August 3rd, 2004   #6
LeatherNeckRVA
 
point taken
 
August 4th, 2004   #7
Mark Conley
 
 
Quote:
Originally Posted by dh76513
LeatherNeckRVA, like all the opinions expressed in these posts, I have no less respect for yours because we disagree over MacArthur. Furthermore, you have every right to like the man as I do to dislike him. However and in your words, “his [implying MacArthur’s Plan] landing at Leyte is considered miraculous.” I totally agree with you in that this was a brilliant plan. Unfortunately, you gave the credit for this plan to the wrong person. Based on the fact that naval reconnaissance revealed very limited Japanese activity in the Philippines, Admiral Halsey proposed this plan to land directly on Leyte in October. This plan actually led to a change in strategy and was quickly approved by the U.S. Chiefs of Staff, who were at that time attending a Quebec Conference. Strategically, Admiral Halsey’s plan was brilliant, because it would force the Japanese to split their forces in the Philippines and practically force the Japanese Combined Fleet to come out in the open to meet the threat. So as I previously noted, “The brilliant minds of naval leaders like Admirals William F. Halsey, Chester W. Nimitz, and Raymond A. Spruance were the real tacticians and heroes behind MacArthur’s claims to success in the Pacific Theater.”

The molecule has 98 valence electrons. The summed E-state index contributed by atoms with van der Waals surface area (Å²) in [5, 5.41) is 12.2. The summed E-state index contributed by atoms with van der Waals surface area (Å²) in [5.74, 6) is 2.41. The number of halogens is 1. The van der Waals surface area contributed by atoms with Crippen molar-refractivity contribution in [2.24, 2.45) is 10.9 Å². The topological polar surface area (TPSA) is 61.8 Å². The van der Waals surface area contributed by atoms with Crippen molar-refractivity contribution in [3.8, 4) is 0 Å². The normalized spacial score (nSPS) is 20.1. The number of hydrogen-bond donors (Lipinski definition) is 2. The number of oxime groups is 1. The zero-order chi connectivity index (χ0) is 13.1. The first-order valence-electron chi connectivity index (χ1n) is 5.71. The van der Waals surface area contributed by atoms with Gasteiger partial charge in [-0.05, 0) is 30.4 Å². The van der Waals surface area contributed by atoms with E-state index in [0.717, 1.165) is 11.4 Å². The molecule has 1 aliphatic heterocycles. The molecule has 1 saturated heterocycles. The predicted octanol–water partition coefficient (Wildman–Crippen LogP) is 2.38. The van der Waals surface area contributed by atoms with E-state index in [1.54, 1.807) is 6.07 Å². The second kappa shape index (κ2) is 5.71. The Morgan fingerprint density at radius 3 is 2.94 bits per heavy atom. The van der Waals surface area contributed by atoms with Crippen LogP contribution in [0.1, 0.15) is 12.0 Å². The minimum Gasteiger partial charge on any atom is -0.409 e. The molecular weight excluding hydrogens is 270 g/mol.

Now...this was the same Admiral that based on inadequate intelligence, withdrew his main battle fleet from the shore landing force in order to annialate the decoy Japanese fleet while two other japanese task forces snaked their way to the landing sites.

One got nailed big time in the strait. the other was more successful and made it to the landing areas, and was totally in reality unopposed (Battleships and cruisers against destroyers and jeep carriers? Meat on the table for the Japanese)

I believe if it hadn't been for the courage and sacrifice of the ships of Taffy 1, Taffy 2, and Taffy 3, these landings would have had a much different outcome. And Halsey would have been remembered alright..for a great ship slaughter (his own, not theirs).

Guys, even the greatest make mistakes...please remember that.


“If we should have to fight, we should be prepared to do so from the neck up instead of from the neck down.”— General James H. Doolittle, USAAF
 
August 4th, 2004   #8
David Hurlbert
 
Mark, I agree with you and the point that everyone makes mistakes is a very well established truth, but this truth was neither accepted nor understood by MacArthur. Unlike us and the many other leaders in the Pacific Theater, however, General MacArthur took credit for all the victories while blaming others for all the losses. And this is just one more reason why I think he was not a good leader.
 
August 4th, 2004   #9
Mark Conley
 
 
roger that...
 
August 4th, 2004   #10
David Hurlbert
 
“I am not young enough to know everything.” Oscar Wilde (1854 – 1900).
 



Tags
american, battlefield, general, tactician, worst

MilitaryClothing.com